My research interests focus on the ecology and evolution of plant-herbivore interactions. More specifically, I am interested in understanding the joint impacts of host plant traits and natural enemies (insect predators and parasitoids) on insect herbivore life history traits, behavior, population dynamics, and host plant ranges. Along with students, I am also investigating the effects of climate change on species interactions.
My research focuses on the role of behavior, by both plants and insects, in mediating interactions among the two groups of organisms. The sensory and behavioral attributes of insects, including vision, taste, smell, and touch, as well as a capacity to learn and remember, ultimately shape the insects’ ability to interact with and exert selection on plants and on other insects. Similarly, the active behavior of plants allows them to take advantage of insects’ sensory and behavioral capabilities.
I serve as Director of the GreenKids program for the Audubon Naturalist Society. GreenKids is a grant-funded educational outreach program supported by Howard Hughes Medical Institute that provides environmental literacy support to public schools in the DC metro area. The vision of Audubon Naturalist Society is to create a larger and more diverse community of people who treasure the natural world and work to preserve it. Learn more at ANShome.org.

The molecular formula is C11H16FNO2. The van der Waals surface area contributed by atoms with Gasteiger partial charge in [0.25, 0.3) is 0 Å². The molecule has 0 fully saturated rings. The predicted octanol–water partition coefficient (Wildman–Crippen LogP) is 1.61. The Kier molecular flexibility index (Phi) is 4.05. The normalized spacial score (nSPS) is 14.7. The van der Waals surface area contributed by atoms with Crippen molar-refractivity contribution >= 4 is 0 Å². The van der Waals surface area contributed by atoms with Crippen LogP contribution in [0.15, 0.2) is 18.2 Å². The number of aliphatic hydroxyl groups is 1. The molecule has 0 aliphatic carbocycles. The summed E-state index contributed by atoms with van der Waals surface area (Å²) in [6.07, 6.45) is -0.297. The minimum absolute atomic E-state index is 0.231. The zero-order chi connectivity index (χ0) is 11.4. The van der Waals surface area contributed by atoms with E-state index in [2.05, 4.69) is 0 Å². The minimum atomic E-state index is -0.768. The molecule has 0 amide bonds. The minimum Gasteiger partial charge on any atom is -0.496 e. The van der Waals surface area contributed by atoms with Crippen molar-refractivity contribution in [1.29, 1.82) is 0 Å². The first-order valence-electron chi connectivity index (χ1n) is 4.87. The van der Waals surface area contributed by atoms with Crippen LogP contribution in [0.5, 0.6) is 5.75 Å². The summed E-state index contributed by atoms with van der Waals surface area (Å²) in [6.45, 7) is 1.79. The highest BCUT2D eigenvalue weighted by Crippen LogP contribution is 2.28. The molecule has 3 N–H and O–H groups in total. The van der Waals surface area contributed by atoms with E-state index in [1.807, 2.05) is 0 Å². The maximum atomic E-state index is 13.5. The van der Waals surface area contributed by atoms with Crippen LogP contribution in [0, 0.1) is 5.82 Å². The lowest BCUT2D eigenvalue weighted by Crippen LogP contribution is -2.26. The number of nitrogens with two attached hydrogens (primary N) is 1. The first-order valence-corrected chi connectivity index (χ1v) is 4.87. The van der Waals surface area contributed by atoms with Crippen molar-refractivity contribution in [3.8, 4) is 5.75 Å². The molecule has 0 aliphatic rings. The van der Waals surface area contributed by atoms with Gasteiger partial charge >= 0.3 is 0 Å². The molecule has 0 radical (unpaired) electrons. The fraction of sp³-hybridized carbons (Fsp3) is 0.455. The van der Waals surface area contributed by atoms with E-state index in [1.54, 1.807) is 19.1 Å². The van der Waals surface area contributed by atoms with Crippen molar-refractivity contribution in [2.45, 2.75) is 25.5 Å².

I am currently researching the ways that cicada outbreaks shift forest herbivore communities. My graduate research focused on interactions between plants, insects, and fungi. Specifically, I worked on how mycorrhizal fungi can make a plant more or less susceptible to insect herbivores. I also developed LeafByte, a free app for measuring leaf area and herbivory.
My research focuses on the study of plant-insect interactions within the context of global environmental change. I am interested in the ecological responses of herbivorous insects to seasonal alterations, thermal stress, and changes in the community composition of their host plants and natural enemies. Most of my research work has involved Lepidoptera from seasonal environments, both in tropical and temperate ecosystems.